There are two different types of permits: individual permits and general permits. Individual permits are site-specific and usually much more detailed than a general permit. General permits are much more common and are developed for numerous categories of activity within a political or geographic boundary that share similar operations and discharges, require similar limits of operating conditions and require similar monitoring requirement.
An example of an individual permit in the Rogue Basin is the Medford Sewage Treatment Plant and a general permit example is a statewide permit for suction dredging in rivers. There are approximately 400 NPDES permits currently issued in the Rogue Basin. There are opportunities for public involvement in the permitting process and Rogue Riverkeeper is engaged in various ways, including commenting on draft permits and permit renewals, identifying facilities that should be permitted but are not and reviewing compliance with existing permit limits.
NPDES stormwater permits
Our drinking water supplies, shellfishing waters and bathing beaches are fouled by uncontrolled pollution when rainwater and snowmelt wash over city streets, parking lots, and suburban lawns and pick up toxic chemicals, disease-causing organisms, and dirt and trash. This problem is called urban stormwater pollution. Recent studies have found that urban stormwater rivals and in some cases exceeds sewage plants and large factories as a source of damaging pollutants.
There are three types of stormwater permits:
- Construction: Construction sites are one of the most common ways that stormwater runoff laden with sediment enters stormdrains and creeks. This is bad for fish because the sediment clogs fish gills and destroys fish spawning habitat.
- Industrial: Facilities that engage in a variety of industrial activities pollute stormwater before it enters streams, including hazardous waste disposal facilities, landfills, manufacturing and transportation facilities.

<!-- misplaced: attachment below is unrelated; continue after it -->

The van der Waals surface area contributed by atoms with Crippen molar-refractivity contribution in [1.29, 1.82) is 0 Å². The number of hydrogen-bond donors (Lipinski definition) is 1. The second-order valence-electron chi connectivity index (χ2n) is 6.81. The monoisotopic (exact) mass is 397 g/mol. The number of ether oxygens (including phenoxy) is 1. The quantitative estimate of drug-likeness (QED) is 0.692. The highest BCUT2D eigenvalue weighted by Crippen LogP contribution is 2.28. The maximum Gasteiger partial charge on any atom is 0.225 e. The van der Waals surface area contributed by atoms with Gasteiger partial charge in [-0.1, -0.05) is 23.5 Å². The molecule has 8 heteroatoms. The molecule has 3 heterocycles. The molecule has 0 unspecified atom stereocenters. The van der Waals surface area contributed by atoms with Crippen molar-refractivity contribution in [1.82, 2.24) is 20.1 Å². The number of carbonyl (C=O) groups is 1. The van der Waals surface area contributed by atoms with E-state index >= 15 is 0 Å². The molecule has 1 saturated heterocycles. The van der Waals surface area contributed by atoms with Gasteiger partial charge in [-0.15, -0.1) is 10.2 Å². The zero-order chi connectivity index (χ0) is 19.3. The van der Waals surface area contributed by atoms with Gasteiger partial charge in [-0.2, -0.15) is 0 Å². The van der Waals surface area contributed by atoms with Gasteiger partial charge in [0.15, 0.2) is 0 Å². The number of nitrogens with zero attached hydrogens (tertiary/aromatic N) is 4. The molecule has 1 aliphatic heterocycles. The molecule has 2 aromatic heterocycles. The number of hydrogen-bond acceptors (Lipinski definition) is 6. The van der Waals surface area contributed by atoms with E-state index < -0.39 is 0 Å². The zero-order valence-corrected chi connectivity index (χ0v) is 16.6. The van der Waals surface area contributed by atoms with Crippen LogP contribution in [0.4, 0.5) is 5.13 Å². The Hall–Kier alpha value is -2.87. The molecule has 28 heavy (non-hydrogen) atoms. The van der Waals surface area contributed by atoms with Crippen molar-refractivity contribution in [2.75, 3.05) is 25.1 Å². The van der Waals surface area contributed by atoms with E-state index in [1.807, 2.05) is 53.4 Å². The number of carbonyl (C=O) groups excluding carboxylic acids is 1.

- Municipal/Urban: City streets act as conveyances for stormwater pollution, picking up a variety of toxic pollutants and dumping them into nearby streams. Many studies over the decades show that as impervious surface increases in an area, water quality in adjacent waterways decreases. Runoff pollution carries a wide variety of contaminants as it runs across rooftops, roads, parking lots, baseball diamonds, construction sites, golf courses, lawns, and other surfaces in our cities and suburbs. The oily sheen on rainwater in roadside gutters is but one common example of urban runoff pollution.
Identifying Problems and Restoring Watersheds
Threatened and Impaired Waters List
The Clean Water Act calls for states to take two distinct steps to address problems in the nation’s waters: 1) Identify the problems for each waterbody and 2) Develop a plan to restore the integrity of each waterbody that has problems.
The Clean Water Act requires each state to list its polluted waterbodies and to set priorities for cleaning them up. Waterbodies qualify for the “impaired waters list” when they are too polluted or otherwise degraded to support their designated uses. The impaired waters list is also referred to as the “303(d) list,” named after the section in the Act that requires it. The state submits its list to the U.S. EPA every two years.
Total Maximum Daily Loads (TMDLs)